News

HDA UK Media and Political Bulletin – 9 September 2021

Media Coverage

EU rejects UK demand to renegotiate N.Ireland protocol
Reuters, 8 September 2021

Reuters reports that the EU’s Brexit coordinator rejected the British demand to renegotiate the protocol, suggesting that the European Union and United Kingdom must resolve problems over Northern Ireland trading using the protocol agreed between them.

European Commission Vice President Maroš Šefčovič said: “Let’s focus on the concrete problem. Let’s not try to renegotiate the protocol. This is definitely not our aim and I believe that we can find the good solution to the outstanding issues.”

Maroš Šefčovič will meet with Irish Prime Minister Micheal Martin on Wednesday and visit Northern Ireland on Thursday and Friday. He aims to establish the concrete problems caused by Brexit and how to creatively resolve them.

Boris Johnson told parliament that the protocol in its current form does not protect the Good Friday peace agreement.

Revealed: The most commonly dispensed medicines under SSPs over 18 months
Chemist and Druggist, Grace Lewis, 7 September 2021

The Chemist and Druggist reports that in the first 18 months since the serious shortage protocols (SSP) were introduced, a total of 34 SSPs were issued. This consisted of 12 different SSPs, although some were reissued several times with revised expiry dates.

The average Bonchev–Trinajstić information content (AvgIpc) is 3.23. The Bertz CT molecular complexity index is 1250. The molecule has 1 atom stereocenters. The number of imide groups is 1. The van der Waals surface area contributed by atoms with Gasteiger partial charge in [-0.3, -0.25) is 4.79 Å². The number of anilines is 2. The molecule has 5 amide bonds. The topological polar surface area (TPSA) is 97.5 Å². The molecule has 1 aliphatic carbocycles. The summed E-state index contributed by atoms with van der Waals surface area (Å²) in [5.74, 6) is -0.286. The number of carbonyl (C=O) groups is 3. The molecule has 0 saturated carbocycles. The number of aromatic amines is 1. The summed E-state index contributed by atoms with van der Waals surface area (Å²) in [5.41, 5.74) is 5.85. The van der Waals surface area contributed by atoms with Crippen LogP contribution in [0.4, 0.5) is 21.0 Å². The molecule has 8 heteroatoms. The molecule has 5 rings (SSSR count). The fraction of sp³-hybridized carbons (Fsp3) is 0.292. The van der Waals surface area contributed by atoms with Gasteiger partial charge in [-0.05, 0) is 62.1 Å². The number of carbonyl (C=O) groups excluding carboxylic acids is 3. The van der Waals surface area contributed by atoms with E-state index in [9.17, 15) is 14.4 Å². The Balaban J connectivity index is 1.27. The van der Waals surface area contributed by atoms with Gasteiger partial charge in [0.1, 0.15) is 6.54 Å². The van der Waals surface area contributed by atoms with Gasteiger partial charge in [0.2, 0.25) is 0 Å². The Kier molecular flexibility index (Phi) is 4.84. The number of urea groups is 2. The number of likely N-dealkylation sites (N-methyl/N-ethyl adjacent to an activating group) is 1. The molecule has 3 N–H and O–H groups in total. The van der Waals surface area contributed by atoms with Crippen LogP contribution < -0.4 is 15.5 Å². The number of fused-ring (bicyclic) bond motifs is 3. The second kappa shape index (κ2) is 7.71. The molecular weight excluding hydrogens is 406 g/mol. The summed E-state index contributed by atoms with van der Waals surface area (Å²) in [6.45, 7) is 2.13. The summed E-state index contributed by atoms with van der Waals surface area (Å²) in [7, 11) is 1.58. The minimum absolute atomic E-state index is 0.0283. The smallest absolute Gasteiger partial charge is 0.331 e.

The article highlights that fluoxetine in 10mg, 30mg and 40mg strengths were the most common SSPs issued between October 2019 and April 2021, amounting to 22 of the total SSPs in that period, according to the NHS Business Services Authority (NHS BSA).

In June, a DHSC spokesperson said: “The government has well established processes to deal with medicine shortages and we work closely with the Medicines and Healthcare Regulatory Agency, NHS England and NHS Improvement and others in the supply chain to prevent shortages and minimise risks when they do arise.”

The spokesperson added: “We continue to work closely with the affected suppliers to ensure that the situation is resolved as quickly as possible.”